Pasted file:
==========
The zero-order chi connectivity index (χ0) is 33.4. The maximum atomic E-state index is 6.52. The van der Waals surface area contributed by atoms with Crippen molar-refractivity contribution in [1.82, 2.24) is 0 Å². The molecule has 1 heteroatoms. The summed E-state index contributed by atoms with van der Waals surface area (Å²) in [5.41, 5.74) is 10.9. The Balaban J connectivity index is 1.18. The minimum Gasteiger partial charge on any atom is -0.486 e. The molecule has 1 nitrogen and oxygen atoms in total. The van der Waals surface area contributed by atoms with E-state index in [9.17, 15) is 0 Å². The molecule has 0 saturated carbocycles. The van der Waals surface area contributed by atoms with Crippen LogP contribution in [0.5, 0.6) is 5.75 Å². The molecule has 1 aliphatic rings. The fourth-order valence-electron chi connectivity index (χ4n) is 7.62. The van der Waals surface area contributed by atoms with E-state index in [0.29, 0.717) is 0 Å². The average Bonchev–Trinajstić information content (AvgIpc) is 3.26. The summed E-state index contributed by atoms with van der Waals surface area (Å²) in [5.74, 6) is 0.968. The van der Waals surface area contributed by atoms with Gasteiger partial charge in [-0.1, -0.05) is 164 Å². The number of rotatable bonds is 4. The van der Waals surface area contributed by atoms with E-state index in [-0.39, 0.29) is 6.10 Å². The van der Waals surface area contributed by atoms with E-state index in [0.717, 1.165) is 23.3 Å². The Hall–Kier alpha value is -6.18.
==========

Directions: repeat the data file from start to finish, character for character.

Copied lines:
The zero-order chi connectivity index (χ0) is 33.4. The maximum atomic E-state index is 6.52. The van der Waals surface area contributed by atoms with Crippen molar-refractivity contribution in [1.82, 2.24) is 0 Å². The molecule has 1 heteroatoms. The summed E-state index contributed by atoms with van der Waals surface area (Å²) in [5.41, 5.74) is 10.9. The Balaban J connectivity index is 1.18. The minimum Gasteiger partial charge on any atom is -0.486 e. The molecule has 1 nitrogen and oxygen atoms in total. The van der Waals surface area contributed by atoms with E-state index in [9.17, 15) is 0 Å². The molecule has 0 saturated carbocycles. The van der Waals surface area contributed by atoms with Crippen LogP contribution in [0.5, 0.6) is 5.75 Å². The molecule has 1 aliphatic rings. The fourth-order valence-electron chi connectivity index (χ4n) is 7.62. The van der Waals surface area contributed by atoms with E-state index in [0.29, 0.717) is 0 Å². The average Bonchev–Trinajstić information content (AvgIpc) is 3.26. The summed E-state index contributed by atoms with van der Waals surface area (Å²) in [5.74, 6) is 0.968. The van der Waals surface area contributed by atoms with Gasteiger partial charge in [-0.1, -0.05) is 164 Å². The number of rotatable bonds is 4. The van der Waals surface area contributed by atoms with E-state index in [-0.39, 0.29) is 6.10 Å². The van der Waals surface area contributed by atoms with E-state index in [0.717, 1.165) is 23.3 Å². The Hall–Kier alpha value is -6.18.